Keller devoted much of her later life to raising funds for the American Foundation for the Blind. She died in her sleep on June 1, 1968, at her home, Arcan Ridge, located inEaston, Connecticut, a few weeks short of her eighty-eighth birthday. A service was held in her honor at the National Cathedral in Washington, D.C., her body was cremated and her ashes were placed there next to her constant companions, Anne Sullivan and Polly Thomson. She was buried at the Washington National Cathedral.

Portrayals


She was also the subject of the documentaries 
Helen Keller in Her Story, narrated by Katharine Cornell, and The Story of Helen Keller, part of the Famous Americans series produced by Hearst Entertainment.Keller's life has been interpreted many times. She appeared in a silent filmDeliverance (1919), which told her story in a melodramatic, allegorical style.
The Miracle Worker is a cycle of dramatic works ultimately derived from her autobiography, The Story of My Life. The various dramas each describe the relationship between Keller and Sullivan, depicting how the teacher led her from a state of almost feral wildness into education, activism, and intellectual celebrity. The common title of the cycle echoes Mark Twain's description of Sullivan as a "miracle worker." Its first realization was the 1957 Playhouse 90 teleplay of that title by William Gibson. He adapted it for a Broadway production in 1959 and an Oscar-winning feature film in 1962, starring Anne Bancroft and Patty Duke. It was remade for television in 1979 and 2000.
In 1984, Keller's life story was made into a TV movie called The Miracle Continues. This film that entailed the semi-sequel to The Miracle Worker recounts her college years and her early adult life. None of the early movies hint at the social activism that would become the hallmark of Keller's later life, although a Disney version produced in 2000 states in the credits that she became an activist for social equality.
The Bollywood movie Black (2005) was largely based on Keller's story, from her childhood to her graduation.
A documentary called Shining Soul: Helen Keller's Spiritual Life and Legacy was produced by the Swedenborg Foundation in the same year. The film focuses on the role played by Emanuel Swedenborg's spiritual theology in her life and how it inspired Keller's triumph over her triple disabilities of blindness, deafness and a severe speech impediment.
On March 6, 2008, the New England Historic Genealogical Society announced that a staff member had discovered a rare 1888 photograph showing Helen and Anne, which, although previously published, had escaped widespread attention. Depicting Helen holding one of her many dolls, it is believed to be the earliest surviving photograph of Anne Sullivan Macy.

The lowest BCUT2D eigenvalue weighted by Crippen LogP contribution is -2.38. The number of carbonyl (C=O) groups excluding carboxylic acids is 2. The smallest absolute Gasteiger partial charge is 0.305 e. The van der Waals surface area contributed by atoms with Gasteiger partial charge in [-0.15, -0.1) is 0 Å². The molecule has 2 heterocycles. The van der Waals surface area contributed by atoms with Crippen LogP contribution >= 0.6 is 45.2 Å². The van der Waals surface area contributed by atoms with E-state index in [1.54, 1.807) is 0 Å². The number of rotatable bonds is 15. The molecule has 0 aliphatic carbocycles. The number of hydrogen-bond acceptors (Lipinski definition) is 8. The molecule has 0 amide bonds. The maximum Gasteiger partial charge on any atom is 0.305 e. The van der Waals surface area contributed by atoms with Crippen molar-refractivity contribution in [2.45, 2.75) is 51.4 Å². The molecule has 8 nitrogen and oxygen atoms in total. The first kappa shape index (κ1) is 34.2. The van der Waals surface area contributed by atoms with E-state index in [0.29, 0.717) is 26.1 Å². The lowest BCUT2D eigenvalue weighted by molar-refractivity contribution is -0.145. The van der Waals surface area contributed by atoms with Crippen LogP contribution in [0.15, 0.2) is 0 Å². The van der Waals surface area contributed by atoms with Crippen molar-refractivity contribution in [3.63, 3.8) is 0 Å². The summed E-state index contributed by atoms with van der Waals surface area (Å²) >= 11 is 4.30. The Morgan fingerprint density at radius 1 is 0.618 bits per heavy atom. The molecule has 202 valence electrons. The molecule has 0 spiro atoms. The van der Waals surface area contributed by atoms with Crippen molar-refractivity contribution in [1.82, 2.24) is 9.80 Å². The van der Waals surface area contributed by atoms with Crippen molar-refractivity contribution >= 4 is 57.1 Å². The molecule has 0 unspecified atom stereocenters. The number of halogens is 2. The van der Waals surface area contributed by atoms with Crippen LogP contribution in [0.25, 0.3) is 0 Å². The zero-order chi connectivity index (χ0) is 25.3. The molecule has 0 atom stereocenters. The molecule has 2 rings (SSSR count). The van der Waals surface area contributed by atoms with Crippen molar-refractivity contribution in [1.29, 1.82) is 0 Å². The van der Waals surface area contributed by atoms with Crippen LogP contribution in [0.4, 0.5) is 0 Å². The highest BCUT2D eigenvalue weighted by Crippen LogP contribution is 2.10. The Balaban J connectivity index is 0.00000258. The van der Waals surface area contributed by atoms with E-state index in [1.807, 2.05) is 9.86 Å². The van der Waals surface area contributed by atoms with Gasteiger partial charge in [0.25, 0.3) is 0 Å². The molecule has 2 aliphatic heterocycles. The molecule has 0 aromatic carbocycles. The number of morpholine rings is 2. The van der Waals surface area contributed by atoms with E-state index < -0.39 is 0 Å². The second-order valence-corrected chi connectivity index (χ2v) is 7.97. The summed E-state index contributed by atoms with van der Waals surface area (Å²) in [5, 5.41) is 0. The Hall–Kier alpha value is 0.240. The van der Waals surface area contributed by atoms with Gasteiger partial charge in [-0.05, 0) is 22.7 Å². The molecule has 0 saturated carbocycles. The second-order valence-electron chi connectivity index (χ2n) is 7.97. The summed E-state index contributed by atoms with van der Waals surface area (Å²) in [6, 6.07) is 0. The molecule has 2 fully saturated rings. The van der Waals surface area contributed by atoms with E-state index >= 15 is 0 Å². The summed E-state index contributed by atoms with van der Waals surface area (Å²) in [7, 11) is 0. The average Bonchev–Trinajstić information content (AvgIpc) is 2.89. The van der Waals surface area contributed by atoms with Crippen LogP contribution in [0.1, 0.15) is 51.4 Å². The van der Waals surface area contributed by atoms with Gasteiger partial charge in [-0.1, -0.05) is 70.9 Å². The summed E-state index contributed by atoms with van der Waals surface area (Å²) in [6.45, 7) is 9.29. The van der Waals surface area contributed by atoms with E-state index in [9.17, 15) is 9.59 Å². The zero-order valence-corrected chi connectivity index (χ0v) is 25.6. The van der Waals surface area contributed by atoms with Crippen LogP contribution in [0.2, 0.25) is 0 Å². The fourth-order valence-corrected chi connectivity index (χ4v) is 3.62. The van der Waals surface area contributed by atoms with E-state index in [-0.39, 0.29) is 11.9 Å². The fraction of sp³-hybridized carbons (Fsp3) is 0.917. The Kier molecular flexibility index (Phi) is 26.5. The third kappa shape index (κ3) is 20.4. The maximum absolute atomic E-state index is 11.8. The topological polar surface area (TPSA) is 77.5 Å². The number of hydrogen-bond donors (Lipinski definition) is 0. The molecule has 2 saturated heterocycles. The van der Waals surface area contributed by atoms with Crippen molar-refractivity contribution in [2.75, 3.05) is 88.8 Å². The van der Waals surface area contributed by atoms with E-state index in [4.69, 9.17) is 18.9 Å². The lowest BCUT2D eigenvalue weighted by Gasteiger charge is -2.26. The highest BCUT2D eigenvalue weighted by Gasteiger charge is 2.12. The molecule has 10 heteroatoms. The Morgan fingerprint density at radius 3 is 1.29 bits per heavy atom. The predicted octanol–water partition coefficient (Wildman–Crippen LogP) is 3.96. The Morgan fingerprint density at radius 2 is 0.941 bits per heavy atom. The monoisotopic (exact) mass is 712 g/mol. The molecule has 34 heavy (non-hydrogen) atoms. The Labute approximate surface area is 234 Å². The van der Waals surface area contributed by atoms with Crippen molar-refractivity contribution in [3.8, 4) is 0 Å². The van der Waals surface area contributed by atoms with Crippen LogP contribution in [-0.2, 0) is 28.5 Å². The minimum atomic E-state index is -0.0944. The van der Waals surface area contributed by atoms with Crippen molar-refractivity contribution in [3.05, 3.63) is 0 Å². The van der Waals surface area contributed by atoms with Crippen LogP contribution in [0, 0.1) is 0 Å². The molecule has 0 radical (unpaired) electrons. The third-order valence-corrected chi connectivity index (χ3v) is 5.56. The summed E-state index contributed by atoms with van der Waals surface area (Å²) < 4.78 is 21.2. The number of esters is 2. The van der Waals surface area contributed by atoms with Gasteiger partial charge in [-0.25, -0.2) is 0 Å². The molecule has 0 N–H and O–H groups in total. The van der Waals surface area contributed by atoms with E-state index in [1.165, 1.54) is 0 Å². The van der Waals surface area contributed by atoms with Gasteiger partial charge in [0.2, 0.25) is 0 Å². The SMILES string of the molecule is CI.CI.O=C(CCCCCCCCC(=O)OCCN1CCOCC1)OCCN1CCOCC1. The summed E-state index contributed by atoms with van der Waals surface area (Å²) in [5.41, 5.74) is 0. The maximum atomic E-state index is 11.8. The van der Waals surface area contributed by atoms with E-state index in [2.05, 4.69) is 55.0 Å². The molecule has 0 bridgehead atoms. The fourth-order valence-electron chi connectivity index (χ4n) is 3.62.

Video footage showing Helen Keller learning to mimic speech sounds also exists.
A biography of Helen Keller was written by the German Jewish author H.J.Kaeser.
A 10-by-7-foot painting titled "The Advocate - Tribute to Helen Keller" was created by three artists from Kerala as a tribute to Helen Keller. The Painting was created in association with a non-profit organization Art d'Hope Foundation, artists groups Palette People and XakBoX Design & Art Studio. This painting was created for a fundraising event to help blind students in India and was inaugurated by M. G. Rajamanikyam, IAS (District Collector Ernakulam) on Helen Keller day (June 27, 2016). The painting depicts the major events of Helen Keller's life and is one of the biggest paintings done based on Helen Keller life.

Posthumous honor

A preschool for the deaf and hard of hearing in Mysore, India, was originally named after Helen Keller by its founder, K. K. Srinivasan. In 1999, Keller was listed in Gallup's Most Widely Admired People of the 20th century.
In 2003, Alabama honored its native daughter on its state quarter. The Alabama state quarter is the only circulating US coin to feature braille.
The Helen Keller Hospital in Sheffield, Alabama, is dedicated to her.
Streets are named after Helen Keller in Zürich, Switzerland, in the USA, in Getafe, Spain, in Lod, Israel, in Lisbon, Portugal and in Caen, France.
A stamp was issued in 1980 by the United States Postal Service depicting Keller and Sullivan, to mark the centennial of Keller's birth.
On October 7, 2009, a bronze statue of Helen Keller was added to the National Statuary Hall Collection, as a replacement for the State of Alabama's former 1908 statue of the education reformer Jabez Lamar Monroe Curry. It is displayed in the United States Capitol Visitor Center and depicts Keller as a seven-year-old child standing at a water pump. The statue represents the seminal moment in Keller's life when she understood her first word: W-A-T-E-R, as signed into her hand by teacher Anne Sullivan. The pedestal base bears a quotation in raised Latin and braille letters: "The best and most beautiful things in the world cannot be seen or even touched, they must be felt with the heart."The statue is the first one of a person with a disability and of a child to be permanently displayed at the U.S. Capitol.